Abraham Lincoln

Ken and Robin Consume Media: Civil War, Ted Lasso, and Underground Cities

May 7th, 2024 | Robin


Civil War (Film, US/UK/Finland, Alex Garland, 2024) Dead-inside photojournalist Lee Smith (Kirsten Dunst) and adrenaline-junkie reporter Joel (Wagner Moura) find themselves babysitting desperate fossil Timesman Sammy (Stephen McKinley Henderson) and cub photog Jessie (Cailee Spaeny) on a perilous drive to DC during (and through) an American civil war. This road picture braided with horror film shows Apocalypse Now and Year of Living Dangerously in its DNA, and almost lives up to them. Tightly edited, beautifully shot, and intriguingly scored, with Dunst and Moura’s great performances at its heart—all superbly set against the (intentional) hollowness of its protagonists.—KH

The Pig, The Snake and the Pigeon (Film, Taiwan, Ching Po-Wong, 2023) After receiving a terminal cancer diagnosis, Taiwan’s third most wanted fugitive (Ethan Juan) decides to go out in a blaze of glory by hunting down and killing numbers one and two. Fable of violent redemption told from a compelling viewpoint of detached omniscience.—RDL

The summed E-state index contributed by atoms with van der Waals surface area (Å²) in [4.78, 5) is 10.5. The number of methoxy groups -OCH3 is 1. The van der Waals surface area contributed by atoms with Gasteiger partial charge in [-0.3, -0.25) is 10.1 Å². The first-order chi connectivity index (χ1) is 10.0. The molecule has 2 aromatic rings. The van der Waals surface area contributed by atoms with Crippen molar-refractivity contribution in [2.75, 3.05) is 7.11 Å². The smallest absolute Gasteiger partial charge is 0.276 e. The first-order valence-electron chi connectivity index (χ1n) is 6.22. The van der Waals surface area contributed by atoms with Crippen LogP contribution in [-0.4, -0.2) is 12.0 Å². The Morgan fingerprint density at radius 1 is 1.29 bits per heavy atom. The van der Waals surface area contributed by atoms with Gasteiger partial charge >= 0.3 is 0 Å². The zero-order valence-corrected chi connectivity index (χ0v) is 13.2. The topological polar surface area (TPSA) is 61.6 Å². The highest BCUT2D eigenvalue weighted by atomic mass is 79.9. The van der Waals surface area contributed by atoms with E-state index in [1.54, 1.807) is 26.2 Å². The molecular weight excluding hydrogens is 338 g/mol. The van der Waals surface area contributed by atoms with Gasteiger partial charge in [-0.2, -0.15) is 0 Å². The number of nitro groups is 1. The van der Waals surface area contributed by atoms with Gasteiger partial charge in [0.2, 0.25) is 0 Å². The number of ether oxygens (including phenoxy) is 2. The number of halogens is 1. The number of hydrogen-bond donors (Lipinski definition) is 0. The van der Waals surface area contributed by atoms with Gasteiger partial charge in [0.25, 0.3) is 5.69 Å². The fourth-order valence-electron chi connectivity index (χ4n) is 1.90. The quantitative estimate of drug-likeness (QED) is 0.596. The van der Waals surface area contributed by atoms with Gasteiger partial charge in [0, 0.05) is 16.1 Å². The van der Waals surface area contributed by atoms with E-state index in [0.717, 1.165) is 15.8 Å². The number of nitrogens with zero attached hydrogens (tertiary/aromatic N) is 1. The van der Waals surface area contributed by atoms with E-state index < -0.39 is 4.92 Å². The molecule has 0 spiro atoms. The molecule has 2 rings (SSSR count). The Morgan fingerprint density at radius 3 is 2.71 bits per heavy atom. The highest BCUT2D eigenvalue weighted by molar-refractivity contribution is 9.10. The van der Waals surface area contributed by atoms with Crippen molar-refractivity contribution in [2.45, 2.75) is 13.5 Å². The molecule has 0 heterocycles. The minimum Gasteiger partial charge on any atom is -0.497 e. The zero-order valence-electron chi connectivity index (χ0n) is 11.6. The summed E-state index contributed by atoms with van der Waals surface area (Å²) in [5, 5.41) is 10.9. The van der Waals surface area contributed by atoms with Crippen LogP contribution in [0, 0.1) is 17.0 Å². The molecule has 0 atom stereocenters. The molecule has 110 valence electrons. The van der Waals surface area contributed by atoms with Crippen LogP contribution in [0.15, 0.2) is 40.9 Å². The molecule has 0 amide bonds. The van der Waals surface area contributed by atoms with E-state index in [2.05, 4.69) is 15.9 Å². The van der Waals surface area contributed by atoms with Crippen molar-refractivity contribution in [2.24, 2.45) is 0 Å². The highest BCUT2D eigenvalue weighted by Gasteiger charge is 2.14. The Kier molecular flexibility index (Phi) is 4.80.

Ted Lasso Season 3 (Television, US/UK, Apple+, Bill Lawrence & Jason Sudeikis, 2023) Players and behind the scenes personnel of AFC Richmond forge new connections as coach Ted Lasso finds himself at a crossroads. Discovering that they have run out of story for their lead characters, the writing room bids an apparent farewell by broadening the relationships of the supporting cast.—RDL

You Hurt My Feelings (Film, US, Nicole Holofcener, 2023) Author (Julia Louis Dreyfus) struggles with feelings of betrayal after overhearing her flailing therapist husband (Tobias Menzies) confess that he’s only been pretending to like her work-in-progress. New York comedy of manners about confronting mid-life mediocrity maintains its realism by declining to raise the stakes.—RDL


Underground Cities (Nonfiction, Mark Ovenden, 2020) Factoid-laden treatment of the subterranean infrastructure of 32 cities around the world (but mostly in Europe) well illustrated and unevenly mapped. (No maps for Madrid or Beijing?) The cities chosen seem almost random: Cincinnati appears because it famously abandoned its subway, but Shanghai and Seoul (#2 and #4 metro systems in the world) don’t make it in? LA but not San Francisco? While it’s intriguing and interesting, consider this not quite a resource but rather a jumping-off-point for research into any of its locations’ underground.—KH

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